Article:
Fair Housing vs. Unfair Housing

Do you know the difference?

Knowing the difference between fair housing and unfair housing isn't as obvious as you might think. This blog aims to present a variety of important and interesting fair housing issues.

If you're an apartment professional, avoid costly mistakes by reading the stories of others who — even with good intentions — learned compliance lessons the hard way. (For the easy way, click here.)

If you live in an apartment, get familiar with your rights when it comes to housing discrimination, as well as your options for seeking justice.


Tuesday, September 8, 2009

Racism Again Proves Costly As a Marketing Strategy

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If having no black tenants at your apartment complex is your selling point, fire your marketer. That's the message the U.S. Department of Justice (DOJ) is sending to landlords by going after the owners and operators of a Davie, Florida apartment complex for refusing to rent to black people — and boasting about their policy to prospective white tenants.

Sound familiar? That's because the same type of racial marketing strategy was allegedly recently employed at an apartment complex in Alabama, leading the DOJ to file a fair housing complaint against the complex's owner, manager, and maintenance employee (see "Using Racism to Rent Apartments," July 24, 2009).

The owners and operators of the Florida complex have agreed to settle, in light of evidence gathered by DOJ testers that indicate the complex violated the Fair Housing Act (FHA) by:
  • Directing the property managers not to rent to applicants who even "appear" to be black;
  • Telling white applicants that an advantage of living at the complex is its lack of black tenants;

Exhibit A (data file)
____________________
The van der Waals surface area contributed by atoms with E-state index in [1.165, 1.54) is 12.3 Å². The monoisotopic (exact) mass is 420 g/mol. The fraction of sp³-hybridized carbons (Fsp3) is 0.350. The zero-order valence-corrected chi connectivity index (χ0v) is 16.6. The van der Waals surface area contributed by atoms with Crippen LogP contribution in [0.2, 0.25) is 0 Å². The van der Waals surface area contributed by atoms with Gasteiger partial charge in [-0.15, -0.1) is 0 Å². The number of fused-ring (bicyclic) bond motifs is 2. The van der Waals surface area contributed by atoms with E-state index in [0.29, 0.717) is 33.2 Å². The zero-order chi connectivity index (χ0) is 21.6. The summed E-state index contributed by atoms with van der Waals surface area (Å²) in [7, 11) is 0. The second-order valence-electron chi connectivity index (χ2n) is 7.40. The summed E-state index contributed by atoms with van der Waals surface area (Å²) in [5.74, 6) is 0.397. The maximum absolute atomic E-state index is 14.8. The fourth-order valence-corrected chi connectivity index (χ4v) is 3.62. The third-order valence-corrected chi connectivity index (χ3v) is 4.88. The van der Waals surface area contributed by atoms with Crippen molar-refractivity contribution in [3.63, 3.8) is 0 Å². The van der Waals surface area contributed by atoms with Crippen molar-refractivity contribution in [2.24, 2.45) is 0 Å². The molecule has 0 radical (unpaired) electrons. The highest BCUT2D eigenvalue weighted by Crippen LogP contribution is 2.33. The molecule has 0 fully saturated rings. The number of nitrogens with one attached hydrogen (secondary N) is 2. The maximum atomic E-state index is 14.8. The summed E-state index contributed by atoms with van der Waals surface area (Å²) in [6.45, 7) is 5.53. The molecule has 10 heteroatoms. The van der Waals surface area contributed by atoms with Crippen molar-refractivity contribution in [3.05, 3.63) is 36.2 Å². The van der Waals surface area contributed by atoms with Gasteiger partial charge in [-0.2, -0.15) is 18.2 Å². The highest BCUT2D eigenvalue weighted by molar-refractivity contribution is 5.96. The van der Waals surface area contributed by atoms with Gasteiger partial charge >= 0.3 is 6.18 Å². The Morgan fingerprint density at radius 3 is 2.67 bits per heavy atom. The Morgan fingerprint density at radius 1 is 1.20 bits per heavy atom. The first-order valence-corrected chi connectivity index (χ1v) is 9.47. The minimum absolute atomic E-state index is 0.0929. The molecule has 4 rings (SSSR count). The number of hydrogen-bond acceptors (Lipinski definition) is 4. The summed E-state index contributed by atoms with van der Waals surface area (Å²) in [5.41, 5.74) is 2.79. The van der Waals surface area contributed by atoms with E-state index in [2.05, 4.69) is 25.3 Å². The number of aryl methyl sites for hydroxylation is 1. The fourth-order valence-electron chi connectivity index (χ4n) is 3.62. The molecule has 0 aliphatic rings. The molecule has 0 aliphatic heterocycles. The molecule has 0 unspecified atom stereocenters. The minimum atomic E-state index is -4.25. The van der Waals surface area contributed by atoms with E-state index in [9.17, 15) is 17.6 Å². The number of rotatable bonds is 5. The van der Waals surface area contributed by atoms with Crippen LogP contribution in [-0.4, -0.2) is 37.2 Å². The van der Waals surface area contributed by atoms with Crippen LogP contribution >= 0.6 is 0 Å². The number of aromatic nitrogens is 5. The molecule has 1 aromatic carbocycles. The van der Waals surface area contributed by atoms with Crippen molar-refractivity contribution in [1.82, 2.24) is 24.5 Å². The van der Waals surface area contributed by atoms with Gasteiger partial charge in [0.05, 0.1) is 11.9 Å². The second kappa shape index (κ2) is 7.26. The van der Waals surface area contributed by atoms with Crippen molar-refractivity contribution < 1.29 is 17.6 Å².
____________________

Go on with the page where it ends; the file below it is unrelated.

• Encouraging white prospects to apply for an apartment while discouraging black prospects from doing the same;
  • Offering to waive costs such as the application fee only for white prospects.

Under the August 27, 2009 Consent Decree, the complex must pay $115,000 to identified "aggrieved persons," plus up to $25,000 in compensation to additional discrimination victims who still may come forward — as well as a $74,000 civil penalty. The complex has also agreed to have its employees undergo fair housing training and take other steps to prevent violations in the future.

1 comment:

Anne Marie said...

Wow! For as many years that myself and others have worked very hard at trying to eliminate discrimination, it is always shocking and disheartening to find that it is still taking place in our society. We still have a long way to go, but I know we'll get there. One-by-one we can turn the world around by catching these violators and bringing them to justice, along with great forums like yours that bring it to the public's attention.

Thanks!

Anne Marie